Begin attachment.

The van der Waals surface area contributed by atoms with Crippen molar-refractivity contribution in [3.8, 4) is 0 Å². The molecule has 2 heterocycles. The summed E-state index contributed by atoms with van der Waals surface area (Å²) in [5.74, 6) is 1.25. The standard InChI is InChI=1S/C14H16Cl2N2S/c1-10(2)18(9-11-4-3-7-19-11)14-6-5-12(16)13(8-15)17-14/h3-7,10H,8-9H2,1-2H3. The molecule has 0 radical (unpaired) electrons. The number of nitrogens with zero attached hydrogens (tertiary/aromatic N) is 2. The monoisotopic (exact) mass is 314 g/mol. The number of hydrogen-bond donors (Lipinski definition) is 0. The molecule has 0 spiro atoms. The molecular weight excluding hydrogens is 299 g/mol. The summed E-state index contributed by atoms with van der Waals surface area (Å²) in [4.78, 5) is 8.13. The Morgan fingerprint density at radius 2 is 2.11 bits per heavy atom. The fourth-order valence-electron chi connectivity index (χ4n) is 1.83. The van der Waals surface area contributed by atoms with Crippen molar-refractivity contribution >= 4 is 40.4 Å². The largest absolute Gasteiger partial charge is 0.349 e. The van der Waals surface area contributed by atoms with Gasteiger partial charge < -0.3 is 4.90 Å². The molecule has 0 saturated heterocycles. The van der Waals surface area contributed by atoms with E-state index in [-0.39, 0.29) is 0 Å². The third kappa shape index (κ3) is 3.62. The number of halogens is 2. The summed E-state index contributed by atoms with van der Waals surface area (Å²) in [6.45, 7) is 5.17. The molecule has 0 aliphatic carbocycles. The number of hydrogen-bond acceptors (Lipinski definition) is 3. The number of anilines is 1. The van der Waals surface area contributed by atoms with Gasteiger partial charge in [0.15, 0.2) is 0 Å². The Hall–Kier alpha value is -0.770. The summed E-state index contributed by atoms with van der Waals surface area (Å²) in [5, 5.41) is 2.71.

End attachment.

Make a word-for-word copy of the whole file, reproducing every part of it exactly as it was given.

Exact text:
The van der Waals surface area contributed by atoms with Crippen molar-refractivity contribution in [3.8, 4) is 0 Å². The molecule has 2 heterocycles. The summed E-state index contributed by atoms with van der Waals surface area (Å²) in [5.74, 6) is 1.25. The standard InChI is InChI=1S/C14H16Cl2N2S/c1-10(2)18(9-11-4-3-7-19-11)14-6-5-12(16)13(8-15)17-14/h3-7,10H,8-9H2,1-2H3. The molecule has 0 radical (unpaired) electrons. The number of nitrogens with zero attached hydrogens (tertiary/aromatic N) is 2. The monoisotopic (exact) mass is 314 g/mol. The number of hydrogen-bond donors (Lipinski definition) is 0. The molecule has 0 spiro atoms. The molecular weight excluding hydrogens is 299 g/mol. The summed E-state index contributed by atoms with van der Waals surface area (Å²) in [4.78, 5) is 8.13. The Morgan fingerprint density at radius 2 is 2.11 bits per heavy atom. The fourth-order valence-electron chi connectivity index (χ4n) is 1.83. The van der Waals surface area contributed by atoms with Crippen molar-refractivity contribution >= 4 is 40.4 Å². The largest absolute Gasteiger partial charge is 0.349 e. The van der Waals surface area contributed by atoms with Gasteiger partial charge < -0.3 is 4.90 Å². The molecule has 0 saturated heterocycles. The van der Waals surface area contributed by atoms with E-state index in [-0.39, 0.29) is 0 Å². The third kappa shape index (κ3) is 3.62. The number of halogens is 2. The summed E-state index contributed by atoms with van der Waals surface area (Å²) in [6.45, 7) is 5.17. The molecule has 0 aliphatic carbocycles. The number of hydrogen-bond acceptors (Lipinski definition) is 3. The number of anilines is 1. The van der Waals surface area contributed by atoms with Gasteiger partial charge in [0.15, 0.2) is 0 Å². The Hall–Kier alpha value is -0.770. The summed E-state index contributed by atoms with van der Waals surface area (Å²) in [5, 5.41) is 2.71.